is a mathematics branch that deals with function of angles,calculation, and application in real life. The word trigonometryoriginated from a Greek words trigonon and metron meaning triangleand to measure respectively. developed from the need tocalculate distances and angles in areas such as map making,surveying, astronomy, and artillery range finding. consists of six functions of an angle namely cosine (cos), sine(sin), tangent (tan), cosecant (csc), secant (sec), and cotangent(cot). All the six functions are related to a right triangle.Mathematicians use trigonometric functions to calculate unknownangles and distances in geometric figures. There are two branches oftrigonometry: plane trigonometry and spherical trigonometry. Planetrigonometry computes distances and angles in one plane whilespherical trigonometry compute distances and angles in two or moreplanes of three-dimensional space.
Someof the mathematicians who contributed in the field of trigonometryare Hipparchus, Claudius Ptolemaeus, Omar Khayyam, and Nasir Al-DinTusi. Hipparchus was a Greek geographer, astronomer, and amathematician during the Hellenistic era. He came up withtrigonometric table and some formulas to solve problems of sphericaltrigonometry (Rogersn.p).He was the first scientist to develop a consistent method to predictsolar eclipses through his lunar and solar theories. Some of hisother achievements in the field of trigonometry are the discovery ofprecession, invention of astrolabe and armillary sphere, andcompilation of star catalogue. Claudius Ptalemaeus was a Greekgeographer, astrologer, mathematician, and astronomer. He developedsome of the trigonometric circa. Omar Khayyam was a Persianmathematician, and he combined approximation theory with trigonometryto come up with a formula to solve algebraic equations usinggeometrical formulas. In addition, Nasir Al-Din, a Persianmathematician, listed the six discrete cases in sphericaltrigonometry of a right-angled triangle.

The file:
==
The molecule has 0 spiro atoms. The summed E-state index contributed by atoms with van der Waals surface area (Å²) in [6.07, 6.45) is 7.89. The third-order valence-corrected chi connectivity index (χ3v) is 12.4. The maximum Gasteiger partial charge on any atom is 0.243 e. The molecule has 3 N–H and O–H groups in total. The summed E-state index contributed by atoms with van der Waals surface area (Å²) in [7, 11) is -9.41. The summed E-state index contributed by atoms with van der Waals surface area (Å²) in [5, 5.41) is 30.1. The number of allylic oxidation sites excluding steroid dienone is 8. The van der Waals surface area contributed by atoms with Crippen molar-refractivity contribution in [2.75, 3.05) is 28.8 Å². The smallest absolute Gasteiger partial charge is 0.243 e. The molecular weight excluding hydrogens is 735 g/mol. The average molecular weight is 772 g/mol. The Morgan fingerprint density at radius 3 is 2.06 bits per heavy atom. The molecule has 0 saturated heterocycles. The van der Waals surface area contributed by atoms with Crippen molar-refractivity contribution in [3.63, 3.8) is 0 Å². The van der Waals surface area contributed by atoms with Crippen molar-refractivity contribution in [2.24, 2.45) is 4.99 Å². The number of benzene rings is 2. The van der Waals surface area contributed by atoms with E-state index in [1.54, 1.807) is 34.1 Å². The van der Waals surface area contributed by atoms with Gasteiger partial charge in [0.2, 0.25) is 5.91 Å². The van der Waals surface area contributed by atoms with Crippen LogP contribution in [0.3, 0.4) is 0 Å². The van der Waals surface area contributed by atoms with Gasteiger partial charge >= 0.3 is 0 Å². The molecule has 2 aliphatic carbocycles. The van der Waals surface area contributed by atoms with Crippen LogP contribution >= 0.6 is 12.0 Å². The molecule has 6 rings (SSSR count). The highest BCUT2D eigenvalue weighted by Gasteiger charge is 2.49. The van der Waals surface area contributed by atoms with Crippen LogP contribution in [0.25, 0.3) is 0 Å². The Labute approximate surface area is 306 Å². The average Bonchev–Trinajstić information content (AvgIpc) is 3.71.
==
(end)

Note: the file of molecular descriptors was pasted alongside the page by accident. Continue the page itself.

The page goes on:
Rogers,Leo. "The History of – Part 1.”:Nrich.maths.org.Web. 18 Nov. 2014. <http://nrich.maths.org/6843>.